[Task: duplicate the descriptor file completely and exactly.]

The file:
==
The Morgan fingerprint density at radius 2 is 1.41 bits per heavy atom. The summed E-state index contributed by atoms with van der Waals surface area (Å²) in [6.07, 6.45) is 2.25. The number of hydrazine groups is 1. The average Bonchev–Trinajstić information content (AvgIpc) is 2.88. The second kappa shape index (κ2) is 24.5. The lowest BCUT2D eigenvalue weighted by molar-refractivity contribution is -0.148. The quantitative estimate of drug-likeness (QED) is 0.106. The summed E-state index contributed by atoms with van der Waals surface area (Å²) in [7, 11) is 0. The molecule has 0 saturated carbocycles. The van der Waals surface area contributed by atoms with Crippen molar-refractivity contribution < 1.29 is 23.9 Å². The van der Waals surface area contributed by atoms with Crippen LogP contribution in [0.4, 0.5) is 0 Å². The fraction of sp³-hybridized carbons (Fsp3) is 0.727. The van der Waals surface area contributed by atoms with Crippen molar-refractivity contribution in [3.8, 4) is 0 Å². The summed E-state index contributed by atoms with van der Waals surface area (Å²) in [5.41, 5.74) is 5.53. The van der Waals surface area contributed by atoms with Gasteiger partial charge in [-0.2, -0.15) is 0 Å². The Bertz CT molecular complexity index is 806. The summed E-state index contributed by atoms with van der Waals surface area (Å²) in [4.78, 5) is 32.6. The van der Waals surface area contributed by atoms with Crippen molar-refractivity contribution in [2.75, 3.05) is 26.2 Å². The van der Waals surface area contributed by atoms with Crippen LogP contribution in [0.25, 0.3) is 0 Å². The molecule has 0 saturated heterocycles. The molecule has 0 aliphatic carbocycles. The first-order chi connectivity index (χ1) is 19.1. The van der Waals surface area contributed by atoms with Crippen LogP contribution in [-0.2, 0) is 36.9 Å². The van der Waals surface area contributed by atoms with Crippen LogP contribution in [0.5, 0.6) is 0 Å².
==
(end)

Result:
The Morgan fingerprint density at radius 2 is 1.41 bits per heavy atom. The summed E-state index contributed by atoms with van der Waals surface area (Å²) in [6.07, 6.45) is 2.25. The number of hydrazine groups is 1. The average Bonchev–Trinajstić information content (AvgIpc) is 2.88. The second kappa shape index (κ2) is 24.5. The lowest BCUT2D eigenvalue weighted by molar-refractivity contribution is -0.148. The quantitative estimate of drug-likeness (QED) is 0.106. The summed E-state index contributed by atoms with van der Waals surface area (Å²) in [7, 11) is 0. The molecule has 0 saturated carbocycles. The van der Waals surface area contributed by atoms with Crippen molar-refractivity contribution < 1.29 is 23.9 Å². The van der Waals surface area contributed by atoms with Crippen LogP contribution in [0.4, 0.5) is 0 Å². The fraction of sp³-hybridized carbons (Fsp3) is 0.727. The van der Waals surface area contributed by atoms with Crippen molar-refractivity contribution in [3.8, 4) is 0 Å². The summed E-state index contributed by atoms with van der Waals surface area (Å²) in [5.41, 5.74) is 5.53. The van der Waals surface area contributed by atoms with Gasteiger partial charge in [-0.2, -0.15) is 0 Å². The Bertz CT molecular complexity index is 806. The summed E-state index contributed by atoms with van der Waals surface area (Å²) in [4.78, 5) is 32.6. The van der Waals surface area contributed by atoms with Crippen molar-refractivity contribution in [2.75, 3.05) is 26.2 Å². The van der Waals surface area contributed by atoms with Crippen LogP contribution in [0.25, 0.3) is 0 Å². The molecule has 0 saturated heterocycles. The molecule has 0 aliphatic carbocycles. The first-order chi connectivity index (χ1) is 19.1. The van der Waals surface area contributed by atoms with Crippen LogP contribution in [-0.2, 0) is 36.9 Å². The van der Waals surface area contributed by atoms with Crippen LogP contribution in [0.5, 0.6) is 0 Å².